From 1969 to 2011, the TBS ran the series Mito Kōmon, which continues to attract audiences in reruns. Episodes were re-broadcast in the early 1990s by WNYE-TV under the title The Elder Lord of Mito; each summer, the city of Mito hosts the Mito Komon festival, which prominently features the Tokugawa seal, as well as actors representing Tokugawa Mitsukuni and his assistants. Brownlee, John S. Japanese Historians and the National Myths, 1600–1945: The Age of the Gods and Emperor Jimmu. Vancouver: University of British Columbia Press. ISBN 0-7748-0644-3 Tokyo: University of Tokyo Press. ISBN 4-13-027031-1 Brownlee, John S.. Political Thought in Japanese Historical Writing: From Kojiki to Tokushi Yoron. Waterloo, Ontario: Wilfrid Laurier University Press. ISBN 0-88920-997-9 Iwao, Teizō Iyanaga, Susumu Ishii, Shōichirō Yoshida et al.. Dictionnaire historique du Japon. Paris: Maisonneuve & Larose. ISBN 978-2-7068-1632-1. Sovereign and Subject. Kyoto: Ponsonby Memorial Society. OCLC 1014075
Samurai were the military nobility and officer caste of medieval and early-modern Japan. In Japanese, they are referred to as bushi or buke. According to translator William Scott Wilson: "In Chinese, the character 侍 was a verb meaning'to wait upon','accompany persons' in the upper ranks of society, this is true of the original term in Japanese, saburau. In both countries the terms were nominalized to mean'those who serve in close attendance to the nobility', the Japanese term saburai being the nominal form of the verb." According to Wilson, an early reference to the word samurai appears in the Kokin Wakashū, the first imperial anthology of poems, completed in the first part of the 10th century. By the end of the 12th century, samurai became entirely synonymous with bushi, the word was associated with the middle and upper echelons of the warrior class; the samurai were associated with a clan and their lord, were trained as officers in military tactics and grand strategy. While the samurai numbered less than 10% of Japan's population, their teachings can still be found today in both everyday life and in modern Japanese martial arts.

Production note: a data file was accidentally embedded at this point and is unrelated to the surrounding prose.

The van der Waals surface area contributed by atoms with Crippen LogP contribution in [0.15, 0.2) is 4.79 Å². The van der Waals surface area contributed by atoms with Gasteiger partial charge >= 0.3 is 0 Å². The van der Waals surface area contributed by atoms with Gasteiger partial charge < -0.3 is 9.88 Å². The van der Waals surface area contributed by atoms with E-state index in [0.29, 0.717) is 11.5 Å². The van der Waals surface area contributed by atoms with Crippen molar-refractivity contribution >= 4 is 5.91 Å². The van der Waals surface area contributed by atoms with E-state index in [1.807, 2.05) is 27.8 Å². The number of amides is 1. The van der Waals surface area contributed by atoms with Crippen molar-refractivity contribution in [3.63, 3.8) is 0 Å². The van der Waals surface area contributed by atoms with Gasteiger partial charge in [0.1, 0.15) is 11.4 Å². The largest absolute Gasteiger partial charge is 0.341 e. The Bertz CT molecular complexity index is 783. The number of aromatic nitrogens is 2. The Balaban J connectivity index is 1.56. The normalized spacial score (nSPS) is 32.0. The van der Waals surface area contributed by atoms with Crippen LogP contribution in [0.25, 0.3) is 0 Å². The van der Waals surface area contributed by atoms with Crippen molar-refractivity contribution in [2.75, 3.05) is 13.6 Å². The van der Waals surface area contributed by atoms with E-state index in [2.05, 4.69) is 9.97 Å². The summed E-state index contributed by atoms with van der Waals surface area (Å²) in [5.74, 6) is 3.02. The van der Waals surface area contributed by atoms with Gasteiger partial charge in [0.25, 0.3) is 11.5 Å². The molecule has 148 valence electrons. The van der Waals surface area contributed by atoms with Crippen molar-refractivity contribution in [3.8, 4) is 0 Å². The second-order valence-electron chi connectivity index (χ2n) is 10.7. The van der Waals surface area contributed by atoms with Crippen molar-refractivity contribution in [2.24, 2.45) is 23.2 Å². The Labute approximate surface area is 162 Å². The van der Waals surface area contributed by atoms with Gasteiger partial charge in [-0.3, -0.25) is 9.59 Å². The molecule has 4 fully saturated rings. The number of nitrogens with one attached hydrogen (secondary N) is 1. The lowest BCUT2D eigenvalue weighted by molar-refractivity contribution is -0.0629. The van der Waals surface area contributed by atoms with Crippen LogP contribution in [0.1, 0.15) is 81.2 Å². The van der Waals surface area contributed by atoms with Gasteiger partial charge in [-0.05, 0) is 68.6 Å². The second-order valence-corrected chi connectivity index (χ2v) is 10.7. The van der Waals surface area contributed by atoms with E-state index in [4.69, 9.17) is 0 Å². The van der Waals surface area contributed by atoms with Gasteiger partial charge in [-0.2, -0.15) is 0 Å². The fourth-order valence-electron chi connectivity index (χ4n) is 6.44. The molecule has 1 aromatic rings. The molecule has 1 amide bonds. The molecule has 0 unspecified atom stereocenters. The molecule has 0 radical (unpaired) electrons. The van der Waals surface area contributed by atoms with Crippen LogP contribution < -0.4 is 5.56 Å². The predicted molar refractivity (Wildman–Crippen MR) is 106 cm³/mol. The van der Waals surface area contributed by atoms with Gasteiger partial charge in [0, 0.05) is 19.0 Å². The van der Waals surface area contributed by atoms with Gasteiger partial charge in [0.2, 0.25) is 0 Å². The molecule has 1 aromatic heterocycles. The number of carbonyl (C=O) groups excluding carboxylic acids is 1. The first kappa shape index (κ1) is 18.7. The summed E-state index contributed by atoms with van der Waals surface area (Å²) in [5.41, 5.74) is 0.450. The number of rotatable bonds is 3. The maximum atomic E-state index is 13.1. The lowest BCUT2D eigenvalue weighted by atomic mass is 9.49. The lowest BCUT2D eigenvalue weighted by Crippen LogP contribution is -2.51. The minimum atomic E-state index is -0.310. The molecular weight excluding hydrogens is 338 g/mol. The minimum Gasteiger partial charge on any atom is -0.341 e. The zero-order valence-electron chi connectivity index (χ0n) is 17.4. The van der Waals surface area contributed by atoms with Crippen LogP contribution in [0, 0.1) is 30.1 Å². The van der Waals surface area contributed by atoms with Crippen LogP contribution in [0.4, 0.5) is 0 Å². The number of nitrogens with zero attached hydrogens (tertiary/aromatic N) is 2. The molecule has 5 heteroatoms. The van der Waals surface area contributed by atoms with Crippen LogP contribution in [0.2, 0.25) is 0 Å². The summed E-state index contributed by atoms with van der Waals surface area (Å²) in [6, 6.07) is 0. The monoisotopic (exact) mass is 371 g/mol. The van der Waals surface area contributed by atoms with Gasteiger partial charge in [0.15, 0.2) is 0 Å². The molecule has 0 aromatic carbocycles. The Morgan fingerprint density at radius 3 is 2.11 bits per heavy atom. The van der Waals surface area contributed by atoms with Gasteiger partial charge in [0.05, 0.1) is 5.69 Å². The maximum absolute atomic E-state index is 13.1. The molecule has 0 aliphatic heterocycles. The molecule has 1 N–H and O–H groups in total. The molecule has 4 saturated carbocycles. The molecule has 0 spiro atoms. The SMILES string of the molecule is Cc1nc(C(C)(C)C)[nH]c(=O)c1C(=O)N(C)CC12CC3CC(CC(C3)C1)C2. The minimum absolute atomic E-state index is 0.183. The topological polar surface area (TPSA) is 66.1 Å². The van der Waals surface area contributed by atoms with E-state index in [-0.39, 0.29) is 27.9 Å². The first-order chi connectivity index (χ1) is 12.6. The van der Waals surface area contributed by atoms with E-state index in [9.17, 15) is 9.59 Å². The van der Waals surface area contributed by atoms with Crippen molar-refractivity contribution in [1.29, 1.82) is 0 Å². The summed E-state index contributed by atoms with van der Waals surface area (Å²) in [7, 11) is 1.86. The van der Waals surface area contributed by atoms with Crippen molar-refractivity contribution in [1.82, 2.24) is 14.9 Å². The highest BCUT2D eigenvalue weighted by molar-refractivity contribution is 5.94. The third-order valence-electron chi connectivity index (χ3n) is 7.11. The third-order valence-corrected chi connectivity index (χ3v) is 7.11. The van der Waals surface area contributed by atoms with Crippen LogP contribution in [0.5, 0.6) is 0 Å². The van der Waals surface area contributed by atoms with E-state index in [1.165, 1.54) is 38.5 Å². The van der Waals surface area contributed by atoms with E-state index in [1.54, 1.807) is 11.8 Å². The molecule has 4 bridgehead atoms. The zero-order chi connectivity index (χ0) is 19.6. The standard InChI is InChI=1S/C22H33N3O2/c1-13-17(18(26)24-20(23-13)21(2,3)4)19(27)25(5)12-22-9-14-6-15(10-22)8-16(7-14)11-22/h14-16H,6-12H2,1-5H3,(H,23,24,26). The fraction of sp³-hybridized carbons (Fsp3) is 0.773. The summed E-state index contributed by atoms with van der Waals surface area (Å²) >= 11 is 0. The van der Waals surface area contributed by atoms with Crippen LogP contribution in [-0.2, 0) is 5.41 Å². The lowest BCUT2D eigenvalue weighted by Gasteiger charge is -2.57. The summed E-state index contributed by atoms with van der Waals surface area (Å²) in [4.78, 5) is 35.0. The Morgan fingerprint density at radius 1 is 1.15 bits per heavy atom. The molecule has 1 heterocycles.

Following the Battle of Hakusukinoe against Tang China and Silla in 663 AD which led to a retreat from Korean affairs, Japan underwent widespread reform. One of the most important was that of the Taika Reform, issued by Prince Naka-no-Ōe in 646 AD; this edict allowed the Japanese aristocracy to adopt the Tang dynasty political structure, culture and philosophy. As part of the Taihō Code of 702 AD, the Yōrō Code, the population was required to report for the census, a precursor for national conscription. With an understanding of how the population was distributed, Emperor Monmu introduced a law whereby 1 in 3–4 adult males were drafted into the national military; these soldiers were required to supply their own weapons, in return were exempted from duties and taxes. This was one of the first attempts by the Imperial government to form an organized army modeled after the Chinese system, it was called "Gundan-Sei" by historians and is believed to have been short-lived. The Taihō Code classified most of the Imperial bureaucrats into 12 ranks, each divided into two sub-ranks, 1st rank being the highest adviser to the Emperor.